NewsMusic NewsKae Tempest discusses “beautiful but difficult” process of publicly coming out as non-binary
“I really wanted success. So I just ignored it,” they said of their “boiling hot secret” and gender dysphoria
Kae Tempest has discussed publicly coming out as non-binary for the first time in a new interview, reflecting on the “beautiful but difficult” process.
Tempest, who will release new album ‘The Line Is A Curve’ next month (April 8), announced in summer 2020 that they would be changing their name and wants to be referred to with they/them pronouns.
- READ MORE: Kae Tempest on ‘The Line Is A Curve’: “It’s about raising your threshold for tolerance”
Sharing the news on Facebook, the spoken word artist and rapper said at the time that they have been “struggling to accept” themselves for a long time, and that these changes are “a first step towards knowing and respecting myself better.”
In a new interview with the Guardian, Tempest has now discussed the process of publicly sharing the news, and how their body dysmorphia has held them back in the past.
“Coming out has been huge,” they said, describing it as “a beautiful but difficult thing to do publicly. It’s hard enough to say: ‘Hey look, I’m trans or non-binary,’ to loved ones. And I have this twin life beyond my friends and family,” they added.
“Trans people are so loving, so fucking beautiful. I think of my community, and how much strength I’ve got from people telling me I don’t have to go through this alone.” They added: “If I hide, and I’m ashamed of myself, it’s [as if] I’m ashamed of them.”
Discussing the wider visibility their announcement could give trans people, Tempest said: “I don’t want to say the wrong thing for my people. When trans issues are spoken about in the press, it’s often not trans people doing the speaking. So in this rare moment there’s a trans person talking about trans things, I don’t want to fuck up or waste the opportunity.”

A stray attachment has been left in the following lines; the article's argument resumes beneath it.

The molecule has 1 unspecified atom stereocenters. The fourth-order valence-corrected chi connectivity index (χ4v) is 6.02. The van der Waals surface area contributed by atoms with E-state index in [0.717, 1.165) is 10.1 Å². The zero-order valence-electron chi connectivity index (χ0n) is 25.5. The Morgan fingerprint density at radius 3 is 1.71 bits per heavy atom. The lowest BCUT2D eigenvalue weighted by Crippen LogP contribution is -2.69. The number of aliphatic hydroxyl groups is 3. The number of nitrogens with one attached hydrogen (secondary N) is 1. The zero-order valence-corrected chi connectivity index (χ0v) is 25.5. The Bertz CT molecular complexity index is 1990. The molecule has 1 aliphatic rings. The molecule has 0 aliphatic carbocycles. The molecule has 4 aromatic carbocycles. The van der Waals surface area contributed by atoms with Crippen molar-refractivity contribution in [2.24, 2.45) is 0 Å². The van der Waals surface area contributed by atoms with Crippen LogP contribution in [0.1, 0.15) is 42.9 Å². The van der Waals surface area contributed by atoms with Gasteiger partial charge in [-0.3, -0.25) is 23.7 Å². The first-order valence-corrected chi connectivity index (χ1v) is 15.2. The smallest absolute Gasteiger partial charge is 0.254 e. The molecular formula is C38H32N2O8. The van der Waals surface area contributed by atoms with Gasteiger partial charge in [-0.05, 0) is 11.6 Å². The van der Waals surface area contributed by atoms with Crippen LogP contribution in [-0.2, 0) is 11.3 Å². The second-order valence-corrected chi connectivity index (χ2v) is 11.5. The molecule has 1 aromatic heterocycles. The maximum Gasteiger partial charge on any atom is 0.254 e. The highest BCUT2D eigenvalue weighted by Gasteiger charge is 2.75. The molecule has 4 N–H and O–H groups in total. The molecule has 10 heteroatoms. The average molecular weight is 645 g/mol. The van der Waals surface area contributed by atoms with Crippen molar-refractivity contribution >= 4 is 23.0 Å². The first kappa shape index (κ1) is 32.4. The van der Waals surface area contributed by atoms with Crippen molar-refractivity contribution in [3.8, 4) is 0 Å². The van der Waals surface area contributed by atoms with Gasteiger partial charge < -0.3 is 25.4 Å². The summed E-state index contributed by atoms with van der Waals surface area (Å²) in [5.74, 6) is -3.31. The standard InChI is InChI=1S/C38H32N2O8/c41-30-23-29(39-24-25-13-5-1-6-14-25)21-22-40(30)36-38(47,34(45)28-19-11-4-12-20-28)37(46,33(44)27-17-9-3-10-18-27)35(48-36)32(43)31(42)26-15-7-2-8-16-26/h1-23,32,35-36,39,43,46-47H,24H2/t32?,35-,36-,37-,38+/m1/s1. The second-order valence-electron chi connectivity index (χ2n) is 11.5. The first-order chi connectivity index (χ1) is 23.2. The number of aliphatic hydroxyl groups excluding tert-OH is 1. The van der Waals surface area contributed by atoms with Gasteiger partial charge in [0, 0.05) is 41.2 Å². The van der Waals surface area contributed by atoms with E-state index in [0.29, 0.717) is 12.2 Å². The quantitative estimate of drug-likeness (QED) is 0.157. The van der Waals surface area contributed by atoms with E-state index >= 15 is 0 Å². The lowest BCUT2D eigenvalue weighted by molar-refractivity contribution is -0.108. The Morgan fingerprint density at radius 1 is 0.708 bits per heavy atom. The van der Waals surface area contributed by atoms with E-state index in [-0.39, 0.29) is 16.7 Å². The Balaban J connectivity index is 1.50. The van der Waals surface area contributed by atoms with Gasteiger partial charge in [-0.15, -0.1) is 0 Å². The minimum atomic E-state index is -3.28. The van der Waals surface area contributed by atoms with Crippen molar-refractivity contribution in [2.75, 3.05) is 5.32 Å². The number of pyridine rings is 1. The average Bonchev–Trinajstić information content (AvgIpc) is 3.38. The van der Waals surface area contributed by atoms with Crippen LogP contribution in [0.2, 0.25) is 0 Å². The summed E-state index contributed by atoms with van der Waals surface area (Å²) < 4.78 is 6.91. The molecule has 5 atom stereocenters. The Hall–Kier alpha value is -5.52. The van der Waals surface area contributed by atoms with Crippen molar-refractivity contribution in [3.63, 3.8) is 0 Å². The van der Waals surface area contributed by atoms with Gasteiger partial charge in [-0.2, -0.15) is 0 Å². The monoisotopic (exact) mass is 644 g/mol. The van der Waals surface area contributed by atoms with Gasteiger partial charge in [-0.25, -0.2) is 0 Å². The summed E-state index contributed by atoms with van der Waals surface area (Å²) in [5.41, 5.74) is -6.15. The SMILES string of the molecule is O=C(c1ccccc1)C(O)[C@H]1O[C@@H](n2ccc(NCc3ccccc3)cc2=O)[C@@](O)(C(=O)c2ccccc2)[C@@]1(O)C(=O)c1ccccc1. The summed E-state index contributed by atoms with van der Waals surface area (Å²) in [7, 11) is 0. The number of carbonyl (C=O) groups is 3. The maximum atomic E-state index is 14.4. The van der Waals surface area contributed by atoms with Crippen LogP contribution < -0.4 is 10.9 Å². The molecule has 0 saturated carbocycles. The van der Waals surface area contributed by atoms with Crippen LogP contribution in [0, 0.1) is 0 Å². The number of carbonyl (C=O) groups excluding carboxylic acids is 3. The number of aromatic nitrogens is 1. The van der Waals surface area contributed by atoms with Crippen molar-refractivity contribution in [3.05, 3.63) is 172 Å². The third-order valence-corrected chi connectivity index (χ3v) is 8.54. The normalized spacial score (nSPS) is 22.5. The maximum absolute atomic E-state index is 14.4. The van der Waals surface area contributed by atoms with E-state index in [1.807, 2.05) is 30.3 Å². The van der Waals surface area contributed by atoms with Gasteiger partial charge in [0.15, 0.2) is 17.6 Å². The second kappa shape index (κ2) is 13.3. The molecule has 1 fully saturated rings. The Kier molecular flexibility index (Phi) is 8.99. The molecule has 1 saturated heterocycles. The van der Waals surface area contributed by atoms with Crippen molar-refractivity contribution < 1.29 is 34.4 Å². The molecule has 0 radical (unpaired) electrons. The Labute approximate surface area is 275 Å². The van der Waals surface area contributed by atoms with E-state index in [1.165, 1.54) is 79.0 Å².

Discussing their childhood and journey to coming out, Tempest said: “Until hitting puberty, I lived as a boy. People around me would say: ‘You’re a tomboy, you’ll grow out of it.’ I internalised that, and hoped I would. Puberty was disorientating. It brought a lot of pain to me.”
Of hiding their true self in order to get musical success, Tempest recalled: “I was so desperate to make it,” they say, “I really wanted success. So I just ignored it, and carried on. For a long time, my dysphoria was also hidden from me. For the last 10 years, it has been gnawing away at me. The increasing discomfort of: when are you going to do something?”
“I was resigned to living the life I was in,” they added, “and then maybe at 50 when I stopped having this career I thought I might be able to finally transition. But increasingly I couldn’t bear it.”
They added: “All that fear was about shame. I was afraid, because of internalised homophobia and transphobia. I was afraid to be who I was, because I’d learned that it was ugly. I was resigned to being wrong all my life. Coming out and saying I’m trans, non-binary, is me saying I’m on a journey. But I realised the ramifications of what might happen didn’t seem as scary as living with this boiling hot secret in my heart for eternity.”
Tempest’s collaborative new album has been teased in past months by the tracks ‘Salt Coast’ and ‘More Pressure’, the latter of which features Kevin Abstract of the LA hip-hop collective Brockhampton. Another collaboration, ‘No Prizes’ with Lianne La Havas, was shared last week.
‘The Line Is A Curve’ will also feature two tracks with Fontaines D.C. frontman Grian Chatten, who discussed the “blessing” of working with Tempest on the red carpet at last week’s (March 2) BandLab NME Awards 2022, where they later picked up the award for Best Band In The World.
Watch that full interview above.